May 3, 2008
By CHARLES M. BLOW
Since January, the
Hillary Clinton has questioned why he didn’t walk out on the Rev. Jeremiah Wright Jr.; why he “denounced” but didn’t “reject” Louis Farrakhan; and whether he is too chummy with the former radical Bill Ayers. She chastised his characterization of white working-class voters as being highfalutin and chided him for not agreeing to a street-fight-style debate.
Bill Clinton has called Obama’s stance on the war a fairy tale, dismissed an early primary win as mere Jesse Jackson redux and recently claimed that Obama was playing the race card against him. Some of this is valid, the result of Obama’s own missteps, but some of it is baffling.
The rhetoric appears to be trafficking in old fears and historic stereotypes. The unspoken (and confusing) characterization of Obama is that he’s militant yet cowardly; uppity yet too cool for school.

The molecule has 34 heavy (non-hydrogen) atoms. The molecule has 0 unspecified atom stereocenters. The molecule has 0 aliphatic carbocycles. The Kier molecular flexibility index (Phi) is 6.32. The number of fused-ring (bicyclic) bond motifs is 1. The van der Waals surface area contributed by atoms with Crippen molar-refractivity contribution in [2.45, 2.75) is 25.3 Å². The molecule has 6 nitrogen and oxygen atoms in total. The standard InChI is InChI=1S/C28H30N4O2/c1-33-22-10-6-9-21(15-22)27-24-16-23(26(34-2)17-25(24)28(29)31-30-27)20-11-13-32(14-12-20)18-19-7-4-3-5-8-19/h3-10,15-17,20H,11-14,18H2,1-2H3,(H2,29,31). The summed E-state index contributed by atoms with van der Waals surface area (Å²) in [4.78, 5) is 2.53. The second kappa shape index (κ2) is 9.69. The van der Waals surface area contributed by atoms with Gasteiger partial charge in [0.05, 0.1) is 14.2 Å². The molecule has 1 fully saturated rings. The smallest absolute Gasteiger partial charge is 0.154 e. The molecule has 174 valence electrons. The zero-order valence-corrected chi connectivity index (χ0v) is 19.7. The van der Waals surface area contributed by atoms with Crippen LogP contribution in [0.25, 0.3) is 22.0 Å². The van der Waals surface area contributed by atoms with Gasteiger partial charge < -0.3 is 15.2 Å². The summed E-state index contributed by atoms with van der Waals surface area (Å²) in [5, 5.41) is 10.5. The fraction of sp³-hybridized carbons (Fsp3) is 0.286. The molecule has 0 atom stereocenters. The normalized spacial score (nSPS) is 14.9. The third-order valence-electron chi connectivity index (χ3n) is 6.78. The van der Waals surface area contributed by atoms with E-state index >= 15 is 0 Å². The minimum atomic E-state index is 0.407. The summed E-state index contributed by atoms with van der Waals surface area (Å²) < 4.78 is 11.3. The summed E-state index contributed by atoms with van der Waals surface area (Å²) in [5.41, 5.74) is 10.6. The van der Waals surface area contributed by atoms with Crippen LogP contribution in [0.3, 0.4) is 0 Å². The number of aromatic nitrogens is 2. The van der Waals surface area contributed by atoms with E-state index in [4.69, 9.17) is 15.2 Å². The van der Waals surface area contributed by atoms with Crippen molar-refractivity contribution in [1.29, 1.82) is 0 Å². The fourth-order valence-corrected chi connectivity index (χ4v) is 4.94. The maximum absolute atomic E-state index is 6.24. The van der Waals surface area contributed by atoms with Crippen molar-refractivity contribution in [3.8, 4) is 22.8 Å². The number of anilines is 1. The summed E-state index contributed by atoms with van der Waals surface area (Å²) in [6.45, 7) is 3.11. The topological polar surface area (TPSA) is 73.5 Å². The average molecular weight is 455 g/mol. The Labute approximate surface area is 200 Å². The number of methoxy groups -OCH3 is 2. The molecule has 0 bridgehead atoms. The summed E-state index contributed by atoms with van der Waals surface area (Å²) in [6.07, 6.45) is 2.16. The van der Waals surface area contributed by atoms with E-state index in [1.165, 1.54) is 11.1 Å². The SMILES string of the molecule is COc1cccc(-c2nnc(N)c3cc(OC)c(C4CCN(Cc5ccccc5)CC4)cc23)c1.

The question is this: Have white Democrats soured on Obama? Apparently not. Although his unfavorable rating from the group is up five percentage points since last summer in polls conducted by The New York Times and CBS News, his favorable rating is up just as much.
On the other hand, black Democrats’ opinion of Hillary Clinton has deteriorated substantially (her favorable rating among them is down 36 percentage points over the same period).
While a favorable opinion doesn’t necessarily translate into a vote, this should still give the
If Hillary Clinton should defy the odds (and the current math) and secure the nomination, she would be hard-pressed to defeat John McCain without the enthusiastic support of black voters, stalwarts of the Democratic base.
Getting that support could now be tricky.
Many blacks are aghast that their extraordinary support of Bill Clinton in the past would be repaid by the Clintons with racial innuendo (in a Times/CBS News poll after the salacious 1998 Starr report was released, his unfavorable rating among whites climbed to 52 percent; among blacks it was only 10 percent). Some who stood by him then now apparently feel betrayed.
It is no wonder then that McCain is making a place at the table for possible defectors, however unlikely. He began his “forgotten places” tour in
Remember that moment if you ever see a bumper sticker that reads, “Repulsed into voting Republican.”
Charles Blow's column will appear on alternate Saturdays. E-mail: email@example.com.